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Today's Stichomancy for Jackie Chan

The first excerpt represents the element of Air. It speaks of mental influences and the process of thought, and is drawn from The Dunwich Horror by H. P. Lovecraft:

when the swishin' saound got very fur off - on the rud towards Wizard Whateley's an' Sentinel Hill - Luther he had the guts ter step up whar he'd heerd it fust an' look at the graound. It was all mud an' water, an' the sky was dark, an' the rain was wipin' aout all tracks abaout as fast as could be; but beginnin' at the glen maouth, whar the trees hed moved, they was still some o' them awful prints big as bar'ls like he seen Monday.' At this point the first excited speaker interrupted. 'But that ain't the trouble naow - that was only the start. Zeb here was callin'


The Dunwich Horror
The second excerpt represents the element of Fire. It speaks of emotional influences and base passions, and is drawn from Russia in 1919 by Arthur Ransome:

"What? Aren't you coming back with us?" The two shook their heads decidedly, and said, "No, thank you."

I learnt that some one was leaving the National next day to go to Kharkov, so that I should probably be able to get a room. After drinking tea with Reinstein till pretty late, I went home, burrowed into a mountain of all sorts of clothes, and slept a little.

In the morning I succeeded in making out my claim to the room at the National, which turned out to be a very pleasant one, next door to the kitchen and therefore quite decently warm. I wasted a lot of time getting my stuff

The third excerpt represents the element of Water. It speaks of pure spiritual influences and feelings of love, and is drawn from Tales of the Klondyke by Jack London:

midwatch of this night he happened to rub shoulders with Pierre Fontaine, none other than head man of Karen Sayther's voyageurs. This rubbing of shoulders led to recognition and drinks, and ultimately involved both men in a common muddle of inebriety.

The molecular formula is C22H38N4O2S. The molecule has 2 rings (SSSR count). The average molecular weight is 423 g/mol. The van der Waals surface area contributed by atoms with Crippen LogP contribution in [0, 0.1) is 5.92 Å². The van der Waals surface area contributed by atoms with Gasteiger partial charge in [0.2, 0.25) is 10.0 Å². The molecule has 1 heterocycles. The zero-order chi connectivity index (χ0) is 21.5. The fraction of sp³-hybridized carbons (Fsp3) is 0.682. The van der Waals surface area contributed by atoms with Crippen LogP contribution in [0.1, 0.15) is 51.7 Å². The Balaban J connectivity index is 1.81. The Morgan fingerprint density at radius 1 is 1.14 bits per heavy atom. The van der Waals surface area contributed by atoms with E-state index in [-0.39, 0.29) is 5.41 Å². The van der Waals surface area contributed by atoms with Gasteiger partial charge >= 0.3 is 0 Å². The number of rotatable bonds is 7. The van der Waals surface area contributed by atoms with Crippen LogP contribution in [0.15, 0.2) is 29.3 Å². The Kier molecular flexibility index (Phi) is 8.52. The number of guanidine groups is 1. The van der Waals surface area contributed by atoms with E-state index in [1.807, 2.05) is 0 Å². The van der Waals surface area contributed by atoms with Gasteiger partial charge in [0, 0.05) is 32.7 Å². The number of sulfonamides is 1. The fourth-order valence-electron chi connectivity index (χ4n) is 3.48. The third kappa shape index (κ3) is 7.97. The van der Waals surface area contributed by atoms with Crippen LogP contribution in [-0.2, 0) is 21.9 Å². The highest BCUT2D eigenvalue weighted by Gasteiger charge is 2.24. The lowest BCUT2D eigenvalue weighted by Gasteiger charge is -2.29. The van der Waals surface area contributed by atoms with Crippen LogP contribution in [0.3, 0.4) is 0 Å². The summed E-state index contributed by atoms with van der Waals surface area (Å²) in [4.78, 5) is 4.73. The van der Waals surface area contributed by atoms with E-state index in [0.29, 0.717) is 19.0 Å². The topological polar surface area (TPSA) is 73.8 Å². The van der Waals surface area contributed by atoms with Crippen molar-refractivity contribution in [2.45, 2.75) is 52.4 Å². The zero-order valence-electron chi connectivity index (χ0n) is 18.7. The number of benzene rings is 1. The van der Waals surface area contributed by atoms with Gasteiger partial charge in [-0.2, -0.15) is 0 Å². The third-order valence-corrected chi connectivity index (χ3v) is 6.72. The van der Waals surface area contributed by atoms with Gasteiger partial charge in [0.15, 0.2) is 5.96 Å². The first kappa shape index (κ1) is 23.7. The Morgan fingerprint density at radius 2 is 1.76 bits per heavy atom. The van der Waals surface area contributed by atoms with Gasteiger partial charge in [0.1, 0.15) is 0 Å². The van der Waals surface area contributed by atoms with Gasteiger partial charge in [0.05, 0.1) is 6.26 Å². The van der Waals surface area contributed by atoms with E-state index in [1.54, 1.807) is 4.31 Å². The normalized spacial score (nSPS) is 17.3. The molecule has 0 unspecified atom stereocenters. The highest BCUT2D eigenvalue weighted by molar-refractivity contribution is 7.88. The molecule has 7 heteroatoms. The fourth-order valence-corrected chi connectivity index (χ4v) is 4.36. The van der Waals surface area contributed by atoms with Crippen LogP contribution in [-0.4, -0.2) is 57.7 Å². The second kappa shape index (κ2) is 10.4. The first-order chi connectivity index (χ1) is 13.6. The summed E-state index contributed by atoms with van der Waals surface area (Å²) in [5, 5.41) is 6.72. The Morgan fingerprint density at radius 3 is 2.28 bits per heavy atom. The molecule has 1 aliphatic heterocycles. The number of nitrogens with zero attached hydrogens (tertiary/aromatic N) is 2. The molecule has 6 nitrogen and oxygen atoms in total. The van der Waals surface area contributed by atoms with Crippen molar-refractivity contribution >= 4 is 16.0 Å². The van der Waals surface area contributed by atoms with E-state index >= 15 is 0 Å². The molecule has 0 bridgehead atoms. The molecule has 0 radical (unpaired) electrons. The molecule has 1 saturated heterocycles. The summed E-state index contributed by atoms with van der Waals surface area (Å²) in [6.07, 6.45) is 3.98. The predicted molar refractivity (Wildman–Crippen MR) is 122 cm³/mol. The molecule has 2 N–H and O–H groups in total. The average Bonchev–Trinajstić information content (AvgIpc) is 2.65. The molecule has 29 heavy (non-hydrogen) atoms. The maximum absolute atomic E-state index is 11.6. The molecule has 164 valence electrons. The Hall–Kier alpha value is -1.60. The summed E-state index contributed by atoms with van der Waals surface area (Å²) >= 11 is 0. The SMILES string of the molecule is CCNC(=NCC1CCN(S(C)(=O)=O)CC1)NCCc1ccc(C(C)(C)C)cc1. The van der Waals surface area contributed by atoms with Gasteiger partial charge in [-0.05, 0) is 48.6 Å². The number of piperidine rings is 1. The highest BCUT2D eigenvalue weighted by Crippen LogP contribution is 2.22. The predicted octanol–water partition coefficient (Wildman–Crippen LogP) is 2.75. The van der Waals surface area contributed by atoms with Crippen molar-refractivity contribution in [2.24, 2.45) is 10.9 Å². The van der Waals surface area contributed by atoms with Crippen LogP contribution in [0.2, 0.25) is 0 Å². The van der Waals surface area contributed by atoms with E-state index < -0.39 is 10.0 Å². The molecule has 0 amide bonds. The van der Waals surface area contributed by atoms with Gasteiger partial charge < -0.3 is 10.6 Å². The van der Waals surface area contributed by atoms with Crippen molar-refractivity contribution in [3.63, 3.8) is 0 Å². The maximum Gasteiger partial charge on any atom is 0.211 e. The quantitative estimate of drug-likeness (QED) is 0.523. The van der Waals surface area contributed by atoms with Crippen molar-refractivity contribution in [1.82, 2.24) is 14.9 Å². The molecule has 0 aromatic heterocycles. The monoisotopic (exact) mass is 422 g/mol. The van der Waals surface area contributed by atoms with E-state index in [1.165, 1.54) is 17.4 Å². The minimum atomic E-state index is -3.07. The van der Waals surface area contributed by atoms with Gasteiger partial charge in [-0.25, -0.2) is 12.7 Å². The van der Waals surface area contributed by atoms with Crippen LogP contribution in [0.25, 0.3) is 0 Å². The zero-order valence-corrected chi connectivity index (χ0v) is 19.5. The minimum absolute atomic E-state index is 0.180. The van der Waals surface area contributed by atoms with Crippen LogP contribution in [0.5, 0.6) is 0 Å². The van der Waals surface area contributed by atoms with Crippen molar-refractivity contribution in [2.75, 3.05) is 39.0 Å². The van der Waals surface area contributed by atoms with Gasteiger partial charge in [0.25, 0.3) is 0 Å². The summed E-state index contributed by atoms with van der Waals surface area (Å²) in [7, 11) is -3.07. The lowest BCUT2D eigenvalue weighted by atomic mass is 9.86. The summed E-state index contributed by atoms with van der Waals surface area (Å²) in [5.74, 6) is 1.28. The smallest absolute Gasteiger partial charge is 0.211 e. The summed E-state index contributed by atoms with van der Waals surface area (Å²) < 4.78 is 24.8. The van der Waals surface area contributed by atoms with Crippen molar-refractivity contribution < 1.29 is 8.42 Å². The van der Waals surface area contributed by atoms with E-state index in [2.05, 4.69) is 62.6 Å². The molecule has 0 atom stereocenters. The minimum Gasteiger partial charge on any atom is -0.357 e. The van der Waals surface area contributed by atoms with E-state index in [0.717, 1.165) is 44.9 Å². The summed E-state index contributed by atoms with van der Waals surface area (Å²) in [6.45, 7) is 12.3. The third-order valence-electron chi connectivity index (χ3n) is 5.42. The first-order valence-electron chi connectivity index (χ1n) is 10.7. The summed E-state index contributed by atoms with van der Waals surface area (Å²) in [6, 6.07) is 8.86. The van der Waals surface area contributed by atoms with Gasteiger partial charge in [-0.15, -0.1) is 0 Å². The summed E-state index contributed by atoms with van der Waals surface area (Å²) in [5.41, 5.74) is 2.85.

"Heh?" Pierre Fontaine later on gurgled thickly. "Vot for Madame Sayther mak visitation to thees country? More better you spik wit her. I know no t'ing 'tall, only all de tam her ask one man's name. 'Pierre,' her spik wit me; 'Pierre, you moos' find thees mans, and I gif you mooch--one thousand dollar you find thees mans.' Thees mans? Ah, oui. Thees man's name--vot you call-- Daveed Payne. Oui, m'sieu, Daveed Payne. All de tam her spik das

The fourth excerpt represents the element of Earth. It speaks of physical influences and the impact of the unseen on the visible world, and is drawn from War and Peace by Leo Tolstoy:

Prince Andrew was to leave next evening. The old prince, not altering his routine, retired as usual after dinner. The little princess was in her sister-in-law's room. Prince Andrew in a traveling coat without epaulettes had been packing with his valet in the rooms assigned to him. After inspecting the carriage himself and seeing the trunks put in, he ordered the horses to be harnessed. Only those things he always kept with him remained in his room; a small box, a large canteen fitted with silver plate, two Turkish pistols and a saber- a present from his father who had brought it from the siege of Ochakov. All these traveling effects of Prince Andrew's were in very good order: new, clean, and in cloth covers carefully tied with


War and Peace